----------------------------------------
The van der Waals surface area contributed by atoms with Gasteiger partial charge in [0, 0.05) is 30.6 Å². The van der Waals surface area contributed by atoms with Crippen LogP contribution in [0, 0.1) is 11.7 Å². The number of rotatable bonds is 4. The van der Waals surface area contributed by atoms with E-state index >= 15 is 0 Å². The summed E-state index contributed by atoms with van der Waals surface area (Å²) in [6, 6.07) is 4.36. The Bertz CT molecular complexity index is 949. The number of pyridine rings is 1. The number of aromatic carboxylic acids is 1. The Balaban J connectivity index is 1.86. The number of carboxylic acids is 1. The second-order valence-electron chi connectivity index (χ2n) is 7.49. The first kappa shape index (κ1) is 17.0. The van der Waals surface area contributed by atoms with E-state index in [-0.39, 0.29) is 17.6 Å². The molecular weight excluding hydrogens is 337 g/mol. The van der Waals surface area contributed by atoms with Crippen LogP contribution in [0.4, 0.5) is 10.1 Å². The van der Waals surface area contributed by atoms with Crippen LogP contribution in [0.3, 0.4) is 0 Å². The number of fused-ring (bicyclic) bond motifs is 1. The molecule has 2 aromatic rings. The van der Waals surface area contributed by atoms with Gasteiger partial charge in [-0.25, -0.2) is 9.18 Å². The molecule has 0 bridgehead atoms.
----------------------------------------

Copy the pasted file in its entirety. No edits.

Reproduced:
The van der Waals surface area contributed by atoms with Gasteiger partial charge in [0, 0.05) is 30.6 Å². The van der Waals surface area contributed by atoms with Crippen LogP contribution in [0, 0.1) is 11.7 Å². The number of rotatable bonds is 4. The van der Waals surface area contributed by atoms with E-state index >= 15 is 0 Å². The summed E-state index contributed by atoms with van der Waals surface area (Å²) in [6, 6.07) is 4.36. The Bertz CT molecular complexity index is 949. The number of pyridine rings is 1. The number of aromatic carboxylic acids is 1. The Balaban J connectivity index is 1.86. The number of carboxylic acids is 1. The second-order valence-electron chi connectivity index (χ2n) is 7.49. The first kappa shape index (κ1) is 17.0. The van der Waals surface area contributed by atoms with E-state index in [-0.39, 0.29) is 17.6 Å². The molecular weight excluding hydrogens is 337 g/mol. The van der Waals surface area contributed by atoms with Crippen LogP contribution in [0.4, 0.5) is 10.1 Å². The van der Waals surface area contributed by atoms with Crippen LogP contribution in [0.3, 0.4) is 0 Å². The number of fused-ring (bicyclic) bond motifs is 1. The molecule has 2 aromatic rings. The van der Waals surface area contributed by atoms with Gasteiger partial charge in [-0.25, -0.2) is 9.18 Å². The molecule has 0 bridgehead atoms.